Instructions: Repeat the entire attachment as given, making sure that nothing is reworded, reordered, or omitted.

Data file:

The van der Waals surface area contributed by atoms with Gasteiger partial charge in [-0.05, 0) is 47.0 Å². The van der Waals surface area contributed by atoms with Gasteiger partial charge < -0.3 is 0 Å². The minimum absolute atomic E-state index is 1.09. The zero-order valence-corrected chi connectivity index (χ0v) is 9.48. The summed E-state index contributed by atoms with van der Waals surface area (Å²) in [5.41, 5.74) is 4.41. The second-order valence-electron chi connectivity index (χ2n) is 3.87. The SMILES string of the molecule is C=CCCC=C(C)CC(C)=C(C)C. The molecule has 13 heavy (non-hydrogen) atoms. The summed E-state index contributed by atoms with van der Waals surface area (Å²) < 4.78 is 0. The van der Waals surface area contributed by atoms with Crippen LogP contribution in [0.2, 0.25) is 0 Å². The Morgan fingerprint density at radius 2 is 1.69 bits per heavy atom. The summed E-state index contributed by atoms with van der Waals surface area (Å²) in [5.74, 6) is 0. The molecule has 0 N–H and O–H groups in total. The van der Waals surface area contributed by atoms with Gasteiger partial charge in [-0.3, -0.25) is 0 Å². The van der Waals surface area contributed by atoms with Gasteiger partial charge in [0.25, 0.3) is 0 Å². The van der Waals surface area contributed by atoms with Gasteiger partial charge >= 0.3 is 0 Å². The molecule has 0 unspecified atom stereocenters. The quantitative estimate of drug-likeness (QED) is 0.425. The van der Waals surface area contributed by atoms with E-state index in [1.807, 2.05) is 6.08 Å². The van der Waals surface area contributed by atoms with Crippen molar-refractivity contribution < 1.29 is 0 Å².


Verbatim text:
The van der Waals surface area contributed by atoms with Gasteiger partial charge in [-0.05, 0) is 47.0 Å². The van der Waals surface area contributed by atoms with Gasteiger partial charge < -0.3 is 0 Å². The minimum absolute atomic E-state index is 1.09. The zero-order valence-corrected chi connectivity index (χ0v) is 9.48. The summed E-state index contributed by atoms with van der Waals surface area (Å²) in [5.41, 5.74) is 4.41. The second-order valence-electron chi connectivity index (χ2n) is 3.87. The SMILES string of the molecule is C=CCCC=C(C)CC(C)=C(C)C. The molecule has 13 heavy (non-hydrogen) atoms. The summed E-state index contributed by atoms with van der Waals surface area (Å²) < 4.78 is 0. The van der Waals surface area contributed by atoms with Crippen LogP contribution in [0.2, 0.25) is 0 Å². The Morgan fingerprint density at radius 2 is 1.69 bits per heavy atom. The summed E-state index contributed by atoms with van der Waals surface area (Å²) in [5.74, 6) is 0. The molecule has 0 N–H and O–H groups in total. The van der Waals surface area contributed by atoms with Gasteiger partial charge in [-0.3, -0.25) is 0 Å². The van der Waals surface area contributed by atoms with Gasteiger partial charge in [0.25, 0.3) is 0 Å². The van der Waals surface area contributed by atoms with Gasteiger partial charge >= 0.3 is 0 Å². The molecule has 0 unspecified atom stereocenters. The quantitative estimate of drug-likeness (QED) is 0.425. The van der Waals surface area contributed by atoms with E-state index in [1.807, 2.05) is 6.08 Å². The van der Waals surface area contributed by atoms with Crippen molar-refractivity contribution < 1.29 is 0 Å².